Welcome Guest
Log In | Register )
You last visited October 24, 2020, 4:11 am
All times shown are
Eastern Time (GMT-5:00)

90-year-old ND woman lost $400K to Jamaican lottery scam — but she was paid back just $287

Nov 11, 2019, 12:29 pm

Share this news story on Facebook
Tweet this news story on Twitter
Scam AlertScam Alert: 90-year-old ND woman lost $400K to Jamaican lottery scam — but she was paid back just $287Rating:

Life savings gone for good

A 90-year-old North Dakota woman who was robbed of her life savings by a Jamaican lottery scam says she has been paid back only $287 of the $400,000 she's owed.

Edna Schmeets of Harvey, a small central North Dakota town about 77 miles northeast of Bismarck, was the victim whose case launched what became the first large-scale Jamaican lottery scam case prosecuted in the U.S. All 31 defendants have been prosecuted, including 14 Jamaican nationals who were extradited from that country. Authorities identified victims of the scam in 31 states, with more than 100 mostly elderly American bilked out of more than $6 million.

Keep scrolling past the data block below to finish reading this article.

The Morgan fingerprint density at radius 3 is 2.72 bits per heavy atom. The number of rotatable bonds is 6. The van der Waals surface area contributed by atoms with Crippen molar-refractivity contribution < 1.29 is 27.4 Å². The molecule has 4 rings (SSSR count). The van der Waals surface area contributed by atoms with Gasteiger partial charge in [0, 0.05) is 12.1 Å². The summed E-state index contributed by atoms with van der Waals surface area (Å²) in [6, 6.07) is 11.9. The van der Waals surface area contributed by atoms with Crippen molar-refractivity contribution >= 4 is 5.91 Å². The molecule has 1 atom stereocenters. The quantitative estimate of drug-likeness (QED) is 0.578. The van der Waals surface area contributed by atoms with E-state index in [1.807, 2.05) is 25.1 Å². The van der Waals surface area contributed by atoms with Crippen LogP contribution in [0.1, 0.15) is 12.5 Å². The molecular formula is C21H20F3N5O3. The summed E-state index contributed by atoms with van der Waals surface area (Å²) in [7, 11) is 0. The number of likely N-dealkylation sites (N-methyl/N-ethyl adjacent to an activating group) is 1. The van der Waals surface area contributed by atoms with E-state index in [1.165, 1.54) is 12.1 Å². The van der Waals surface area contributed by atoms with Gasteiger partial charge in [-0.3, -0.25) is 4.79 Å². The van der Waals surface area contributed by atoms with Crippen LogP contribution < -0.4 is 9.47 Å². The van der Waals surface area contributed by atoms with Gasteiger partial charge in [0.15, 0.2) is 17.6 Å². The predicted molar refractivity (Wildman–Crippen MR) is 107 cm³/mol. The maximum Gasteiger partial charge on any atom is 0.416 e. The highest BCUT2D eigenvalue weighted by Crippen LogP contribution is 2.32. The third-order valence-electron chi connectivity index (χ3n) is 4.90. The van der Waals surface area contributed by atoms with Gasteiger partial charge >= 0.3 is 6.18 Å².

"I'm so disappointed," Schmeets told the Bismarck Tribune of the small amount she's gotten back. She said she was told another check for $138 is pending.

Federal prosecutors pledged to get at least some of the victims' money back. But offenders' inability to pay often limits the collection of restitution. According to the National Center for Victims of Crime, many victims wait years before receiving any money, and many never received the full amount they were owed.

Most restitution ordered in federal court cases is never collected, according to a federal government report last year. The U.S. Government Accountability Office studied Justice Department data and found that at the end of fiscal 2016, $110 billion in previously ordered restitution was outstanding, and federal prosecutors had identified $100 billion of that — or 91% — as being uncollectable due to the offenders' inability to pay.

"Sadly, what you're seeing here (in the scam case) is all too typical, where victims are promised substantial restitution but the reality is much less," said Paul Cassell, a University of Utah law professor and special counsel with the National Crime Victim Law Institute.